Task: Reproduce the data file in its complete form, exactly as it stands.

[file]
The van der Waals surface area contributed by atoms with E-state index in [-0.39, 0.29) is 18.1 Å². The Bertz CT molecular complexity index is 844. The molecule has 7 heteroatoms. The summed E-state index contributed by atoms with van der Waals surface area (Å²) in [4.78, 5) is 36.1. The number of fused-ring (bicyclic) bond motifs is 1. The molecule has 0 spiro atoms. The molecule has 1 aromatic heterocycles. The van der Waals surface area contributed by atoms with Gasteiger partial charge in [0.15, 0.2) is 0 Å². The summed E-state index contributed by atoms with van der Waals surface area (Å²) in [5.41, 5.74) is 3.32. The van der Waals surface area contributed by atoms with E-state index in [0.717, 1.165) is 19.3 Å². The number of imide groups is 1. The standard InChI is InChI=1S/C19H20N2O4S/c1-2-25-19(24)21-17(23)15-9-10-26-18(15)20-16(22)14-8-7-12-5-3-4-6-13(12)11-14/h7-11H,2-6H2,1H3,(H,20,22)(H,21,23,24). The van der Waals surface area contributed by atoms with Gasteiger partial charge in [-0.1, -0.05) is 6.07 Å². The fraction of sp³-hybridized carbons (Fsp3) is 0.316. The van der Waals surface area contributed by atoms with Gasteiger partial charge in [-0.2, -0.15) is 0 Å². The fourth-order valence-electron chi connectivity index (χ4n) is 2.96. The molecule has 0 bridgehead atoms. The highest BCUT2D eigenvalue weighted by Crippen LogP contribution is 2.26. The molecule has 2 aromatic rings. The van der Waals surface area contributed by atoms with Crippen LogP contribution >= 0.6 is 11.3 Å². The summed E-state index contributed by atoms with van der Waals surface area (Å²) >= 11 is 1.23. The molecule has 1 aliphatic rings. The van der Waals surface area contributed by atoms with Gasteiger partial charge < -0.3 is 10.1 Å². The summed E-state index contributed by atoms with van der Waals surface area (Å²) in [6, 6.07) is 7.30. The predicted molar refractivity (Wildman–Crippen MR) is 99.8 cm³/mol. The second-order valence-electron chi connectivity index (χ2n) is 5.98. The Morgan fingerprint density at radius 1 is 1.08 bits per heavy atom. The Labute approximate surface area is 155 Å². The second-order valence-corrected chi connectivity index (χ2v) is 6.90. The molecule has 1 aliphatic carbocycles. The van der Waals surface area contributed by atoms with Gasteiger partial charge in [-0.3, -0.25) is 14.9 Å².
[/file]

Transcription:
The van der Waals surface area contributed by atoms with E-state index in [-0.39, 0.29) is 18.1 Å². The Bertz CT molecular complexity index is 844. The molecule has 7 heteroatoms. The summed E-state index contributed by atoms with van der Waals surface area (Å²) in [4.78, 5) is 36.1. The number of fused-ring (bicyclic) bond motifs is 1. The molecule has 0 spiro atoms. The molecule has 1 aromatic heterocycles. The van der Waals surface area contributed by atoms with Gasteiger partial charge in [0.15, 0.2) is 0 Å². The summed E-state index contributed by atoms with van der Waals surface area (Å²) in [5.41, 5.74) is 3.32. The van der Waals surface area contributed by atoms with E-state index in [0.717, 1.165) is 19.3 Å². The number of imide groups is 1. The standard InChI is InChI=1S/C19H20N2O4S/c1-2-25-19(24)21-17(23)15-9-10-26-18(15)20-16(22)14-8-7-12-5-3-4-6-13(12)11-14/h7-11H,2-6H2,1H3,(H,20,22)(H,21,23,24). The van der Waals surface area contributed by atoms with Gasteiger partial charge in [-0.1, -0.05) is 6.07 Å². The fraction of sp³-hybridized carbons (Fsp3) is 0.316. The van der Waals surface area contributed by atoms with Gasteiger partial charge in [-0.2, -0.15) is 0 Å². The fourth-order valence-electron chi connectivity index (χ4n) is 2.96. The molecule has 0 bridgehead atoms. The highest BCUT2D eigenvalue weighted by Crippen LogP contribution is 2.26. The molecule has 2 aromatic rings. The van der Waals surface area contributed by atoms with Crippen LogP contribution >= 0.6 is 11.3 Å². The summed E-state index contributed by atoms with van der Waals surface area (Å²) >= 11 is 1.23. The molecule has 1 aliphatic rings. The van der Waals surface area contributed by atoms with Gasteiger partial charge < -0.3 is 10.1 Å². The summed E-state index contributed by atoms with van der Waals surface area (Å²) in [6, 6.07) is 7.30. The predicted molar refractivity (Wildman–Crippen MR) is 99.8 cm³/mol. The second-order valence-electron chi connectivity index (χ2n) is 5.98. The Morgan fingerprint density at radius 1 is 1.08 bits per heavy atom. The Labute approximate surface area is 155 Å². The second-order valence-corrected chi connectivity index (χ2v) is 6.90. The molecule has 1 aliphatic carbocycles. The van der Waals surface area contributed by atoms with Gasteiger partial charge in [-0.3, -0.25) is 14.9 Å².